US Endocrine Society Warns Again on Endocrine Disrupters

Marcia Frellick

September 30, 2015

Evidence increasingly links endocrine-disrupting chemicals (EDCs) to diabetes and obesity, among other conditions, according to the second scientific statement to address this issue from the US Endocrine Society.

The new statement builds on the Endocrine Society's landmark 2009 report, which examined the scientific evidence on EDCs and their impact on humans. It was published online September 28.

Unborn children are particularly at risk when exposed to endocrine disrupters, according to the society. Animal studies indicate that exposure to even tiny amounts in the prenatal period can trigger obesity in later years, and some disrupters directly target beta and alpha cells in the pancreas, as well as fat and liver cells. All of this can lead to insulin resistance and type 2 diabetes.

Endocrine disrupters can also alter the way cells grow and develop by mimicking, blocking, or interfering with the body's natural hormones.

Nearly everyone has been exposed to one or more of these chemicals, which include bisphenol A (BPA) found in food-can linings and cash-register receipts, phthalates found in plastics and cosmetics, flame retardants, and pesticides.

Indeed a literature review presented recently at the European Association for the Study of Diabetes (EASD) 2015 Meeting in Stockholm linked exposure to pesticides to a 60% increased risk of type 2 diabetes.

Stronger Evidence in Past 5 Years: Advice for Consumers and Doctors

The new statement corroborates earlier findings, linking endocrine disrupters — in addition to their impact on obesity and diabetes — to effects on male and female reproductive health, hormone-related cancers, prostate conditions, thyroid disorders, and neurodevelopmental issues.

In an online press conference with reporters on Monday, Andrea Gore, PhD, professor and Vacek chair of pharmacology at the University of Texas at Austin, and chair of the task force that developed the statement, said the group is highlighting obesity and diabetes this time because the evidence for effects on these diseases is much stronger than it was 5 years ago.

Information from the report should inform consumers and conversations doctors have with obese or diabetic patients, Dr Gore said.

She recommends a few easy steps for the public to reduce exposure, starting with avoiding water bottles. Refilling a travel cup with water reduces both exposure to the plastic chemicals and the number of bottles that wind up in landfills and oceans.

Also, avoiding microwaving plastics and processed foods can limit chemical exposure.

"When doctors talk about lifestyle to their patients," Dr Gore says, "they typically emphasize healthy diet and exercise, but I would be surprised if, as part of the healthy-diet conversation, they talk about…trying to stay away from microwaving plastics. You may have a healthy meal, but if it's in a plastic container, it's leaching chemicals."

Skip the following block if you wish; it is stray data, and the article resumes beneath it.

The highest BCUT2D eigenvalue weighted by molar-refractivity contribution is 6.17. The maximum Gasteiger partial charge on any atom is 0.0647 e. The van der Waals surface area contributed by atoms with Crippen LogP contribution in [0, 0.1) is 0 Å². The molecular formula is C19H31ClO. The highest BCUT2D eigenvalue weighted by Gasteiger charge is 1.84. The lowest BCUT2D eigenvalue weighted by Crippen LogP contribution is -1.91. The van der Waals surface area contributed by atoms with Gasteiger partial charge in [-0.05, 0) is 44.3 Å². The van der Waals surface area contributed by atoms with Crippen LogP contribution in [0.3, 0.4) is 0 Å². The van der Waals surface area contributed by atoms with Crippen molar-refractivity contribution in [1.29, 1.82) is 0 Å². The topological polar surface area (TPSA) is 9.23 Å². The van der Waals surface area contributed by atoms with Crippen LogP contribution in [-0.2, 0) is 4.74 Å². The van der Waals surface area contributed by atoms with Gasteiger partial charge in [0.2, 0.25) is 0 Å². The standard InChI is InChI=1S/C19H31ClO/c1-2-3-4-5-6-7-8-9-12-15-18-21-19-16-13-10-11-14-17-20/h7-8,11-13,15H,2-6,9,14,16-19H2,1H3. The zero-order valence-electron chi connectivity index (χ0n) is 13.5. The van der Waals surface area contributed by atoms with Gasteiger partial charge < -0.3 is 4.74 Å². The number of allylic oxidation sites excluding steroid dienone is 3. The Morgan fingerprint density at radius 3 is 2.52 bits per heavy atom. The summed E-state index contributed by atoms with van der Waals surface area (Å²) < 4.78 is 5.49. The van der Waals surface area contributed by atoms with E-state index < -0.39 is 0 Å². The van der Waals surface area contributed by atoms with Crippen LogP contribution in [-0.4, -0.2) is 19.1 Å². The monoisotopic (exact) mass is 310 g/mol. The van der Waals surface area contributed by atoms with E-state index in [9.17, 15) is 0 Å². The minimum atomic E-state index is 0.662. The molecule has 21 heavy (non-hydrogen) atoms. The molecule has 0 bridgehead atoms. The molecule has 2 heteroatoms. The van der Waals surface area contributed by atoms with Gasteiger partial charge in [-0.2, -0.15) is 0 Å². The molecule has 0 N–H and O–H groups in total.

Many Medical Specialties Affected

Dr Gore also advises that not just endocrinologists, but general practitioners, pediatricians, obstetrician-gynecologists, and fertility doctors should emphasize reduction of exposure to these disrupters when they talk to their patients.

She stressed the need for urgent research and testing of chemicals and gave this example of the potential scope of the threat: "In the US, the Toxic Substances Control Act (TSCA) includes about 85,000 chemicals, most of which have not been tested for their health effects, and humans are exposed to many. Not all of these chemicals are EDCs, but if even 1% of them were EDCs, that would be 850 chemicals."

The full statement will be published online in the society's journal Endocrine Reviews in October.

Among the actions, it will call for:

  • Further research to more directly establish cause-and-effect relationships between endocrine-disrupter exposure and specific health conditions.

  • Regulation to ensure that chemicals are tested for endocrine activity before their use is permitted.

  • Industrial partners to create products that test for and eliminate potential EDCs.

  • Education for the public and policy makers on ways to keep EDCs out of food, water, and the air, as well as ways to protect unborn children.

Dr Gore also advises rethinking the composition of teams that are researching effects of disrupters to extend beyond endocrinologists.

"We need basic translational research, clinical scientists, healthcare professionals, and physicians who are working with patients and others," she concluded.

The project was funded by the National Institutes of Health, Ministerio de Economía y Competitividad, Generalitat Valenciana, Academy of Finland, Environment and Quality of Life, Sigrid Juselius Foundation, and Turku University Hospital Special Research Fund. Dr Gore is the editor in chief of Endocrinology. Disclosures for the coauthors are listed in the paper.

Endocr Rev. Published online September 28, 2015. Abstract


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